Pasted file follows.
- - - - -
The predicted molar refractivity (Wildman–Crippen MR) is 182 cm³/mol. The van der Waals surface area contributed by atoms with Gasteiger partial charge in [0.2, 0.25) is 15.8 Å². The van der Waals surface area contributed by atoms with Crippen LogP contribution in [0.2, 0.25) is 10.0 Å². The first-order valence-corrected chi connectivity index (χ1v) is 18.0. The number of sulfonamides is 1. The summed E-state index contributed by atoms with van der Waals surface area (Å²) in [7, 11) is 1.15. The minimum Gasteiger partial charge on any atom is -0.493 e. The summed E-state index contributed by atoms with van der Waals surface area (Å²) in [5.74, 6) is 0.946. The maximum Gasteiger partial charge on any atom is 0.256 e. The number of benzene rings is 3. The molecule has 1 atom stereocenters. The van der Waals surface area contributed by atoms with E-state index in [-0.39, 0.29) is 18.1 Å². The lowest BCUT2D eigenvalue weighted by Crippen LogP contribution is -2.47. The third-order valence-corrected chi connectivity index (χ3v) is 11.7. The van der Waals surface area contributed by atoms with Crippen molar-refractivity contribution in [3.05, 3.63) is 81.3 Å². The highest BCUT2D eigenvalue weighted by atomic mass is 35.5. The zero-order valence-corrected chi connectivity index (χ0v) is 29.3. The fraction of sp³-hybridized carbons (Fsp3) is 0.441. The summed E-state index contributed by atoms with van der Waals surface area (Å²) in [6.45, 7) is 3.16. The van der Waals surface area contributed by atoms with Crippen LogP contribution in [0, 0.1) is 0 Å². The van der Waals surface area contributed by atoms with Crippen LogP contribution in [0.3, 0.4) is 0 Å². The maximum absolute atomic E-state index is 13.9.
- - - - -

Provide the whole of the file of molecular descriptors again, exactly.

The predicted molar refractivity (Wildman–Crippen MR) is 182 cm³/mol. The van der Waals surface area contributed by atoms with Gasteiger partial charge in [0.2, 0.25) is 15.8 Å². The van der Waals surface area contributed by atoms with Crippen LogP contribution in [0.2, 0.25) is 10.0 Å². The first-order valence-corrected chi connectivity index (χ1v) is 18.0. The number of sulfonamides is 1. The summed E-state index contributed by atoms with van der Waals surface area (Å²) in [7, 11) is 1.15. The minimum Gasteiger partial charge on any atom is -0.493 e. The summed E-state index contributed by atoms with van der Waals surface area (Å²) in [5.74, 6) is 0.946. The maximum Gasteiger partial charge on any atom is 0.256 e. The number of benzene rings is 3. The molecule has 1 atom stereocenters. The van der Waals surface area contributed by atoms with E-state index in [-0.39, 0.29) is 18.1 Å². The lowest BCUT2D eigenvalue weighted by Crippen LogP contribution is -2.47. The third-order valence-corrected chi connectivity index (χ3v) is 11.7. The van der Waals surface area contributed by atoms with Crippen molar-refractivity contribution in [3.05, 3.63) is 81.3 Å². The highest BCUT2D eigenvalue weighted by atomic mass is 35.5. The zero-order valence-corrected chi connectivity index (χ0v) is 29.3. The fraction of sp³-hybridized carbons (Fsp3) is 0.441. The summed E-state index contributed by atoms with van der Waals surface area (Å²) in [6.45, 7) is 3.16. The van der Waals surface area contributed by atoms with Crippen LogP contribution in [0, 0.1) is 0 Å². The van der Waals surface area contributed by atoms with Crippen LogP contribution in [0.3, 0.4) is 0 Å². The maximum absolute atomic E-state index is 13.9.